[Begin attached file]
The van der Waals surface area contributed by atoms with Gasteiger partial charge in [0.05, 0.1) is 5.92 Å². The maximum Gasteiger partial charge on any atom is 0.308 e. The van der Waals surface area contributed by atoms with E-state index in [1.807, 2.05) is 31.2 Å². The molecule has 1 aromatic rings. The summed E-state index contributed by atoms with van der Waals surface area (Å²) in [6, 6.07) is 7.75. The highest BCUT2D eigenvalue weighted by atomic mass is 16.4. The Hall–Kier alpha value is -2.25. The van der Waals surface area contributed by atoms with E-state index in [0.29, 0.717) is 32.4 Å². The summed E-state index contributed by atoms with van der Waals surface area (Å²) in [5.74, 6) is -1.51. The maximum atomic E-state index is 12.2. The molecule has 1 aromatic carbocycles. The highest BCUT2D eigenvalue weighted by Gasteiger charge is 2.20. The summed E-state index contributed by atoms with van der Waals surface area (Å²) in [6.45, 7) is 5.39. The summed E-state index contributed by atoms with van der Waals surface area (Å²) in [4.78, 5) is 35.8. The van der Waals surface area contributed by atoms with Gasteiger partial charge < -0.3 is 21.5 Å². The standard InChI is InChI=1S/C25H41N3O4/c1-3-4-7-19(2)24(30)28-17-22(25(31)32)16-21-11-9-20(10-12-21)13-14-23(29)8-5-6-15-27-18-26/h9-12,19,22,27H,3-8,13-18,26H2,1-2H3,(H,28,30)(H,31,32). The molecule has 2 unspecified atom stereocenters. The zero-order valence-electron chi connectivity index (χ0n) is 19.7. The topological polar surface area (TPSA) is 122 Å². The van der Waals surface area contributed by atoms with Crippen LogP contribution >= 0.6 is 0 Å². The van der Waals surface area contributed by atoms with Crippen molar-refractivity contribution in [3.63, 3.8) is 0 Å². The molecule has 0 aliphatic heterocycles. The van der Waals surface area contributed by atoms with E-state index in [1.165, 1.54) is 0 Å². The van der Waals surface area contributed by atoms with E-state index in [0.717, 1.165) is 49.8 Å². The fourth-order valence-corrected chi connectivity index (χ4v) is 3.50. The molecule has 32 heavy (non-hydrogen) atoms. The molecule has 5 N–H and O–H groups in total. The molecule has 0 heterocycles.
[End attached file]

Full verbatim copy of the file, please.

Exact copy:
The van der Waals surface area contributed by atoms with Gasteiger partial charge in [0.05, 0.1) is 5.92 Å². The maximum Gasteiger partial charge on any atom is 0.308 e. The van der Waals surface area contributed by atoms with E-state index in [1.807, 2.05) is 31.2 Å². The molecule has 1 aromatic rings. The summed E-state index contributed by atoms with van der Waals surface area (Å²) in [6, 6.07) is 7.75. The highest BCUT2D eigenvalue weighted by atomic mass is 16.4. The Hall–Kier alpha value is -2.25. The van der Waals surface area contributed by atoms with E-state index in [0.29, 0.717) is 32.4 Å². The summed E-state index contributed by atoms with van der Waals surface area (Å²) in [5.74, 6) is -1.51. The maximum atomic E-state index is 12.2. The molecule has 1 aromatic carbocycles. The highest BCUT2D eigenvalue weighted by Gasteiger charge is 2.20. The summed E-state index contributed by atoms with van der Waals surface area (Å²) in [6.45, 7) is 5.39. The summed E-state index contributed by atoms with van der Waals surface area (Å²) in [4.78, 5) is 35.8. The van der Waals surface area contributed by atoms with Gasteiger partial charge < -0.3 is 21.5 Å². The standard InChI is InChI=1S/C25H41N3O4/c1-3-4-7-19(2)24(30)28-17-22(25(31)32)16-21-11-9-20(10-12-21)13-14-23(29)8-5-6-15-27-18-26/h9-12,19,22,27H,3-8,13-18,26H2,1-2H3,(H,28,30)(H,31,32). The molecule has 2 unspecified atom stereocenters. The zero-order valence-electron chi connectivity index (χ0n) is 19.7. The topological polar surface area (TPSA) is 122 Å². The van der Waals surface area contributed by atoms with Crippen LogP contribution >= 0.6 is 0 Å². The van der Waals surface area contributed by atoms with Crippen molar-refractivity contribution in [3.63, 3.8) is 0 Å². The molecule has 0 aliphatic heterocycles. The van der Waals surface area contributed by atoms with E-state index in [1.165, 1.54) is 0 Å². The van der Waals surface area contributed by atoms with E-state index in [0.717, 1.165) is 49.8 Å². The fourth-order valence-corrected chi connectivity index (χ4v) is 3.50. The molecule has 32 heavy (non-hydrogen) atoms. The molecule has 5 N–H and O–H groups in total. The molecule has 0 heterocycles.